On Childhood and the ImaginationAugust 12, 2017
I don’t write about my children as much as I should. Between being a husband and father, running a small business, preparing for gaming, gaming, and writing about gaming, there’s, not surprisingly, very little time left.
One Friday, early this past June, was my oldest daughter’s last day at the preschool she’d been attending for the past two years. As we walked our familiar walk along Waverly Avenue — this last time with my wife and youngest daughter in tow — we explained that the block before school, the one with the tall trees lining both sides of the street, was “The Forest”.
What looks like a typical Brooklyn street is actually a magical forest
To the untrained eye, The Forest is not so different from other blocks in this part of Brooklyn. There are brownstones in various states of repair on both sides of the street. There’s a church that provides charity to the homeless on one end and a rehabilitation center complete with methadone clinic on the other.
To the trained and imaginative eye, though, there’s much more to be seen. On the left side of the street, there’s a deep, dark cave complete with a GIGANTIC black bear and a ghost that frequently haunts the empty lot next to my daughter’s school. There’s a unicorn and a puppy that takes baths before and after playing in the mud, and, most importantly, there’s Jackson — a purple water dragon who began his life as a tiny giraffe until he met my old friend Choopachumbra who just happens to be a friendly, green dragon who protects little children. See, I told you. There’s much more to be seen.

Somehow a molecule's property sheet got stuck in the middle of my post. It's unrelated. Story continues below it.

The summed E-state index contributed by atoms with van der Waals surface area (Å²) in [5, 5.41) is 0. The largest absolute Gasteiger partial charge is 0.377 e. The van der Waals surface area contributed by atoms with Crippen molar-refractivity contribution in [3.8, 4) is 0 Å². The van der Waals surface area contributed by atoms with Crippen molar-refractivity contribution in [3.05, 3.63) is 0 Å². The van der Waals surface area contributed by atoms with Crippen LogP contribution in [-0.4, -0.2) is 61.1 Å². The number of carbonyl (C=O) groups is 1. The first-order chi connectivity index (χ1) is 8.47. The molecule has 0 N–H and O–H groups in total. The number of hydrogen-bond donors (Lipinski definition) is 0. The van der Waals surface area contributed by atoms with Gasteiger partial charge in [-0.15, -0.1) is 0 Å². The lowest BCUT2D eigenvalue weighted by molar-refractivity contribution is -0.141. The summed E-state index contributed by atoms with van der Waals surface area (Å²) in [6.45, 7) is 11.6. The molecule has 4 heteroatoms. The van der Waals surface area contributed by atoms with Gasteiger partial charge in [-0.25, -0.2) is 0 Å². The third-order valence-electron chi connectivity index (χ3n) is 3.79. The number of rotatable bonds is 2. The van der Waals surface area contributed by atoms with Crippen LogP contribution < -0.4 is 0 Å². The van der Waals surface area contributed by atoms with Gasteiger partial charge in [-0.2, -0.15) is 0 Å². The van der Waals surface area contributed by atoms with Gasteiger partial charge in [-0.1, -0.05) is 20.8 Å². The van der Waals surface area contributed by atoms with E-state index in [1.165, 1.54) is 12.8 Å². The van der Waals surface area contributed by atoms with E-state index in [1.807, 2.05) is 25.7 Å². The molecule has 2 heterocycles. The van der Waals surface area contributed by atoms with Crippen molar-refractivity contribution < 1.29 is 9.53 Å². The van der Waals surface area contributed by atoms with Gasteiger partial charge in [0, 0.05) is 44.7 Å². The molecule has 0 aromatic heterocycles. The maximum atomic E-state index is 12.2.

I have been amazed by my oldest daughter’s imagination ever since she’s been able to verbalize it. Experiencing it in this form from the perspective of a small child gives me insight into where all of our imaginations originate — and just how formative and foundationally important imagination is to us all.
I encourage my daughter to explore her imagination whenever I can, and I’ll continue to do so for as long as I’m around — well into her adulthood, for sure, when we all have a tendency to stop imagining. Hopefully, she’ll be able to take a page out of her old man’s book and find a way, through art or gaming or music or just plain daydreaming, to keep imagining no matter how old she is.
We should all do the same. I believe exploring our own imaginations is vital as we grow older. I believe it connects us to our purer selves. The selves evident in the wonder of a small child as she does something as seemingly mundane as walking down the same street to spend her day at the same school just as she has done for half her life.